I’m what my mother has always affectionately referred to as “a good puker.” As in, when I was a child, before I had to be sick, I would always announce my intention and make a concerted effort to find an appropriate receptacle. This has been a talent that, as an adult who suffers from severe motion sickness but also has insatiable wanderlust, has gotten me far in life. I’ve been sick in buses, planes, boats, and golf carts all over the world, and generally, I do a good job of containing it (apologies to my friend in Guatemala whose raincoat hood I ruined).

But as you might imagine, despite my talents for improvisation, being sick while traveling sucks. A few years ago, after a particularly hideous car trip with my boyfriend, I became determined to find a way to deal with the issue. I’ve tried a number of methods, both holistic and pharmacological, and so far, the most effective solution has been a brand of acupressure bracelets called Psi Bands. I now own two pairs, one which I keep in my suitcase at all times, the other which I carry with me in my purse. 

I don’t entirely know why they work (although their website cites a number of double-blind studies that assert that they do), but I do know that I have experienced a marked difference when I have them on as opposed to when I don’t. So much so, in fact, that a few weeks ago while sleeping during a 13-hour bus ride across Mexico, I awoke suddenly knowing “something was wrong.” Sure enough, one of the bracelets had fallen off while I was passed out.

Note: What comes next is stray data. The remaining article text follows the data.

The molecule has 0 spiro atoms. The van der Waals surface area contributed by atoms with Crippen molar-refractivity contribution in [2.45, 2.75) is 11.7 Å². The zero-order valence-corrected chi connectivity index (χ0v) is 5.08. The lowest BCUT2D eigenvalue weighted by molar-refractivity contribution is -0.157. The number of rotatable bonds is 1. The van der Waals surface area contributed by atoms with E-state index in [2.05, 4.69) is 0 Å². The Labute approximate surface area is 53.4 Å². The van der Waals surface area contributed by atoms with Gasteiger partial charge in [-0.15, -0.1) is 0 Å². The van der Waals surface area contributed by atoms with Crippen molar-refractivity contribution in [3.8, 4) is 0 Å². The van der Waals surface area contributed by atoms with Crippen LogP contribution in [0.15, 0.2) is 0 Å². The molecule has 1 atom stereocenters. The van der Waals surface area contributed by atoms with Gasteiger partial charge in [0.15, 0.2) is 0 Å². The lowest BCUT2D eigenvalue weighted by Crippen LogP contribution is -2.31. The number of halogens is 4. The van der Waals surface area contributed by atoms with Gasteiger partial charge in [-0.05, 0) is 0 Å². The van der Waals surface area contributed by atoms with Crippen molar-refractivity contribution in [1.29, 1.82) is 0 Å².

Unlike some other acupressure bracelets, Psi Bands are adjustable and have little dials that increase or decrease the pressure to your wrists. For me, the knobs function more like a fidget toy than anything else. When I start to feel sick, they give me a sense that I can control something, and this takes my mind off the feeling itself. They also come in all sorts of colors and patterns that help you feel at least a little better about feeling nauseous in beautiful places like I have. | Shop on Amazon >



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